3. I have often thought that flogging should be used for people convicted of a whole host of offenses (drunk driving w/no serious bodily harm, simple assault, speeding more than 50 MPH above posted speed limit, and [a with some trepidation] dead beat dads so on) rather than fines / probation / jail.

    We would punishing crime without mixing people who really need to be separated from society with people who we believe need to be punished, but are otherwise safe for society).

    And just so we are clear, a punishment needs to be a bit cruel or unusual or it isn’t punishment.

  4. “Given the choice between five years and ten lashes, wouldn’t you choose the lash?”

    Are we talking white-collar resort prison or federal pound me in the ass prison?

    1. Let’s say you had children you would rather see grow up. Miss five years of their lives, or get some scars on your back?

  5. How about writing about how flogging works in places like Singapore. Does it do the job of teaching them not to do it again?

    1. I can think of one kid who will never key a car again (in Singapore anyway).

      1. That was caning, not flogging with a whip. I was in Singapore at the time and asked to see a caning – no luck. Only males from 16 – 50 were caned, across the back of the thigh. Usually drawing blood and leaving scars. Would be a good option here.

  6. I’ll take the lash, alex.

  7. I know it won’t happen any time in our near future, but I find flogging to be much preferable to short prison sentences for a few reasons.

    Flogging is less disruptive to productive life than months in prison.

    Flogging seems like it would be more effective deterrent.

    Flogging is less expensive.

    On the other side, prison is a broken system for all reasons except removing individuals from society.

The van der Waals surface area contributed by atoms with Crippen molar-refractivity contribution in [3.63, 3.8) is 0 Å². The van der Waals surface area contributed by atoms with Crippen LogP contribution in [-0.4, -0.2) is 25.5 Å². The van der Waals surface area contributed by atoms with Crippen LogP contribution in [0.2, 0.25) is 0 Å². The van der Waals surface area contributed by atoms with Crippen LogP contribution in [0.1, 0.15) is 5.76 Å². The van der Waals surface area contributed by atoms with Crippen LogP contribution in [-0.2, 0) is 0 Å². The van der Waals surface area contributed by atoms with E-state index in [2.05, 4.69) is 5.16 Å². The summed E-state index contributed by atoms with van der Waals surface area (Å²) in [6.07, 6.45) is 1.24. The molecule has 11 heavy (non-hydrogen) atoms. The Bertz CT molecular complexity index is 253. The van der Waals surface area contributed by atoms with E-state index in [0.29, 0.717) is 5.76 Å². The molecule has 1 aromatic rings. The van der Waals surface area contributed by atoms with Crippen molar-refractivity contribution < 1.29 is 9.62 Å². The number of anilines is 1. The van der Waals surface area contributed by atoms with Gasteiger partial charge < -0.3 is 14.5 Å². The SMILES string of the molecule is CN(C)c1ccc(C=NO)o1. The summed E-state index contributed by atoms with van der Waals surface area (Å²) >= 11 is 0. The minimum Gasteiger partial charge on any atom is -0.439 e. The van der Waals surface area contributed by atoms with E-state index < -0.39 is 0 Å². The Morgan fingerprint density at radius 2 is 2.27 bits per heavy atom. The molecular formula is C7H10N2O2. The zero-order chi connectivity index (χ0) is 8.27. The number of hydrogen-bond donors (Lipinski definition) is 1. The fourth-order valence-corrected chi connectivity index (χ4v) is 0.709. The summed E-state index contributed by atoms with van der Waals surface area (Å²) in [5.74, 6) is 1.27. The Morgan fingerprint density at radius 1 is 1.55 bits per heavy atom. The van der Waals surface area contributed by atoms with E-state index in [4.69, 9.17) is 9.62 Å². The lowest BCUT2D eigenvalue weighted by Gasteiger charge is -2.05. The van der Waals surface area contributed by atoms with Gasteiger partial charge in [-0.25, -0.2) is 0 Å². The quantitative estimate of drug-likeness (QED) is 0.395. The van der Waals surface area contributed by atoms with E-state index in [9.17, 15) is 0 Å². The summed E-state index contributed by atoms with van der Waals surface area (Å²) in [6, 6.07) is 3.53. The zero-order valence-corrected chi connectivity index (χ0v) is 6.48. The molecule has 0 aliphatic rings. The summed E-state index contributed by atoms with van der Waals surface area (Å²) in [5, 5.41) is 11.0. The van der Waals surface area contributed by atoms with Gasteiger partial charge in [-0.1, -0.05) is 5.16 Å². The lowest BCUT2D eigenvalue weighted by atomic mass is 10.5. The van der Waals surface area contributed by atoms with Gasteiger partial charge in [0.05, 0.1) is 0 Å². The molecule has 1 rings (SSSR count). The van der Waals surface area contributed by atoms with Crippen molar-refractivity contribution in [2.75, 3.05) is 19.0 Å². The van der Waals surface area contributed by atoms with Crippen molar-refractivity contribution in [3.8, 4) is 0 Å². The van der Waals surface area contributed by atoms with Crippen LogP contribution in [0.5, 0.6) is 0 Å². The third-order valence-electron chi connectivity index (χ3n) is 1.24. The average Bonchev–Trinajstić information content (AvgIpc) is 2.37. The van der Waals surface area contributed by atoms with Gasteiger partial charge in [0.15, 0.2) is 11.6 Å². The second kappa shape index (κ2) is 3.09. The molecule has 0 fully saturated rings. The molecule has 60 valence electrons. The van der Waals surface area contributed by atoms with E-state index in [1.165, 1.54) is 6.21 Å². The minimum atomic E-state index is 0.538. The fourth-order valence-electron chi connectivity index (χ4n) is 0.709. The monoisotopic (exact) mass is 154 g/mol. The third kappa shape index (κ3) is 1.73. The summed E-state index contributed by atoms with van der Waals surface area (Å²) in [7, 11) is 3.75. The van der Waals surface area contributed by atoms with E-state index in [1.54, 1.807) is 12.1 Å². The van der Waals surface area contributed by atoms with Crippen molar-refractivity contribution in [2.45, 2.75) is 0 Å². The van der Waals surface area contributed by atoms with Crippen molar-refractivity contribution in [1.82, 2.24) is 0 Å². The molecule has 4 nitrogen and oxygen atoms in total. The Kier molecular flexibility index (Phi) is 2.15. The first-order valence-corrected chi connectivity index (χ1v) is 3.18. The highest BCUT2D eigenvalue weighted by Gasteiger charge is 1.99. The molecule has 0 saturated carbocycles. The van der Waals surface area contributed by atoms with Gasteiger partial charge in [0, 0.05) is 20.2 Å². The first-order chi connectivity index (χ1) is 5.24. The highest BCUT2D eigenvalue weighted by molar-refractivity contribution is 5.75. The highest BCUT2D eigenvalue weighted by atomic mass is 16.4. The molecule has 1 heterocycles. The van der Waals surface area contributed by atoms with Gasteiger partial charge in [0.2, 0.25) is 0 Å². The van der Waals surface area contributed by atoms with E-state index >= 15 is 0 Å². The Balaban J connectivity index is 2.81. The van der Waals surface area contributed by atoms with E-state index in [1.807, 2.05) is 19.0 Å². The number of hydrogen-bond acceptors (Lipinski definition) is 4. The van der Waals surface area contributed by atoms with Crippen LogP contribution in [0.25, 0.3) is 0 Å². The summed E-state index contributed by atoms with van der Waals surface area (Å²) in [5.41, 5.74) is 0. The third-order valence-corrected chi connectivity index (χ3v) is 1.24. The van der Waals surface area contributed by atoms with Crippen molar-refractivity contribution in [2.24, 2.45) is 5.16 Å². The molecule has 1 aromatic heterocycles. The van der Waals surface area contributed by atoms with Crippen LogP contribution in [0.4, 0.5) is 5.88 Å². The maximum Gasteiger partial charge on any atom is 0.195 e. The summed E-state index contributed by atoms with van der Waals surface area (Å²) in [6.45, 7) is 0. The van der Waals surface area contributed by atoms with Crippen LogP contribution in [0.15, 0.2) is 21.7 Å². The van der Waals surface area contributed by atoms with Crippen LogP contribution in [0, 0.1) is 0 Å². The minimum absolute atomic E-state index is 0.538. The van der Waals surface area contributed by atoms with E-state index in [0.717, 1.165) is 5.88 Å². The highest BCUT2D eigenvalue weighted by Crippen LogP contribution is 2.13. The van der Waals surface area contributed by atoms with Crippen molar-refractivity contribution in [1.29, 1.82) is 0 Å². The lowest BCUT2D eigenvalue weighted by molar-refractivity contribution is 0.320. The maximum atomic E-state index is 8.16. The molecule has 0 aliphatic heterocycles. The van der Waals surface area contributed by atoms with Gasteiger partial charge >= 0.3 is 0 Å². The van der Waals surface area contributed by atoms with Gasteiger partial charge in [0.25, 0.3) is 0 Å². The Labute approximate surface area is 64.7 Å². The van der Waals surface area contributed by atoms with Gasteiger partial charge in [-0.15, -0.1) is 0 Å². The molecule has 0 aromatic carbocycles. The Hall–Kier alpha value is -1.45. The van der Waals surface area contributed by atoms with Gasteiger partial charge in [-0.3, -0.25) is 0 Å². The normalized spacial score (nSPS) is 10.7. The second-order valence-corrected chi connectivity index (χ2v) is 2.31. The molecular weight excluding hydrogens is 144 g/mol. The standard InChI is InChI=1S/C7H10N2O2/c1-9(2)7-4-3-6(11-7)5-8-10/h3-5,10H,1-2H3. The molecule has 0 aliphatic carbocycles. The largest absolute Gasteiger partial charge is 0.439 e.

For some people, short prison sentences are even earned intentionally to avoid winter. In other words, society provides food and shelter to those who earned it, by crimes committed against us. If people like that were flogged instead, there would be no incentive to commit those small crimes, and there would be strong incentive not to.

    1. “Flogging is less expensive.”

      Wait to you see the Floggers union pension plan!

    2. I can’t believe someone could convince me that flogging was a good idea, but there you go. Corporal punishment makes sense because no one really wants to get whipped.

  8. How many cops you think would sign up for lash duty? “Take a number, buddy.” Hell, it would probably be written in their next labor contract. Each employee is entitled to no less than two weeks of lashing duty.

    And yes, Dunphy, I know, present company excepted.

  9. For the life of me, I cannot understand why we haven’t adopted flogging and/or public humiliation as penalties for ethics violations in the House and Senate. Shouldn’t Charlie Rangel have gotten a few lashes or some rotten eggs thrown at him in a public square over his misdeeds as opposed to admonishment from the House well? Ditto Maxine Waters? Bob Packwood?

    Oh, now I remember why. We let them write their own rules and [cough]punish[cough] themselves as they see fit.

  10. Whatever happened to the libertarian concept of restitution??

    1. Well, since about 90% of the laws on the books lack a victim, where’s the restitution gonna go?

      I think this applies with the current # of laws on the books. SLD applies here, am I right?

      1. “Well, since about 90% of the laws on the books lack a victim”

        You miss the point of these laws.
        What you call victimless crimes are crimes against the State.
        By following the law you show fidelity to the State.
        By submitting to and obeying those who pass down the laws, you show that you can be trusted with power.

        When you disobey you insult those with power. Restitution is payment to those in power, for they are the victim of your crime.

  11. Prison only teaches people how to live in prison. It certainly does not make people into good citizens. It turns them into people who can survive in the company of rapists and murderers.

    I fail to see how society benefits from teaching people how to survive in prison and then letting them back out into regular society.

    Bring back the stocks, whipping post and gallows.

    Let justice be swift, painful and inexpensive.

  12. I agree 100%. In the ghetto going to prison increases your status, but criminal punishment should never do that.

    Best thing to do is flog criminals in their own neighborhoods with all their peeps watching them cry like little bitches. Try to get some respect on the street after that episode, Tyrone.

  13. So it would be just like the British Navy, minus the rum and sodomy?

    Talk about cruel and unusual.

    1. Well… We can make them optional. I wouldn’t let them get too drunk before the lash to feel it.

    2. Beat me to it, although I was going to ask if they’d have to provide their own rum and sodomy.

    3. Beat me to it, although I was going to ask if they’d have to provide their own rum and sodomy.